In 1291, when the last stronghold of Christendom fell to the Arabs, the missions of the Orders of Chivalry became obsolete. They now had neither hospitals to run, pilgrims to protect, or mission to achieve. Some Orders, like the Teutonic Knights, survived because they had already settled in eastern Europe. Others, like the Knights Hospitaller, conquered Malta and became a naval power and continued to wage war against the Arabs and later the Turks. Yet others, like the Knights Templar, tried to make a transition to become bankers (they also tried to merge with the Order of Saint John). However, because of their wealth, the French Monarchy falsely accused them of heresy and successfully disbanded the Order in 1312 (the way the King did this is how Friday the 13th became an unlucky day).

This did not last indefinitely, however. The Order of Saint John (Order of Malta) lost it's sovereignty in 1798 and is now dedicated to medical and charitable activities. The Teutonic Order became a simple religious order in 1929. The Order of Saint Lazarus split into two factions with one being protected by the French Crown and one protected by the House of Savoyard. The French faction was abolished by Louis XVI in 1791. There are many organizations today that claim to be descended from each of these orders.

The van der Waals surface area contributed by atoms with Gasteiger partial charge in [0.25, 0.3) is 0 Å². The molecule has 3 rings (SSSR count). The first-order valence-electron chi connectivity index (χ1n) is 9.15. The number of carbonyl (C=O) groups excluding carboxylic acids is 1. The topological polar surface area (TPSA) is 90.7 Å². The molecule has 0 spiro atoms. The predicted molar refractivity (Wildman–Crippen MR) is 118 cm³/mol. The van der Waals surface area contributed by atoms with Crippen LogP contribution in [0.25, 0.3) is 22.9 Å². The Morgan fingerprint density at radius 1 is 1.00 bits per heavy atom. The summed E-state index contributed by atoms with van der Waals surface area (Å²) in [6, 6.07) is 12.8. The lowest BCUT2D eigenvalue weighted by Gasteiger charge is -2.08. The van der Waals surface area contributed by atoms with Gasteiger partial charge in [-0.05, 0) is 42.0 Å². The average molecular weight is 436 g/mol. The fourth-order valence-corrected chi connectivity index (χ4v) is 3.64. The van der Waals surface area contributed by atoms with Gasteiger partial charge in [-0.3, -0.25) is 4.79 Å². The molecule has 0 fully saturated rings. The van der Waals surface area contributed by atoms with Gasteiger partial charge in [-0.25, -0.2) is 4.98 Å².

Between 1335 and 1400, there was a rise in Monarchical Orders of Chivalry. The Monarchs saw the power and use for an organized Order of Knighthood, and they were able to utilize this power for the benefit of the Crown and Country. Some of these order still exist today. For example the Order of the Garter is an Order of Chivalry created by the British Crown. Over time, with the development of new ways to wage war, the Knights profession transformed into the modern soldier. With new technologies and the need for vast numbers of highly trained soldiers, the title of Knight became primarily honorific by the mid 1500's. By this time, only the Order of the Garter in England, the Order of the Golden Fleece in Spain, the Order of Annunziata in Savoy, and the Order of Saint Michael in France remained.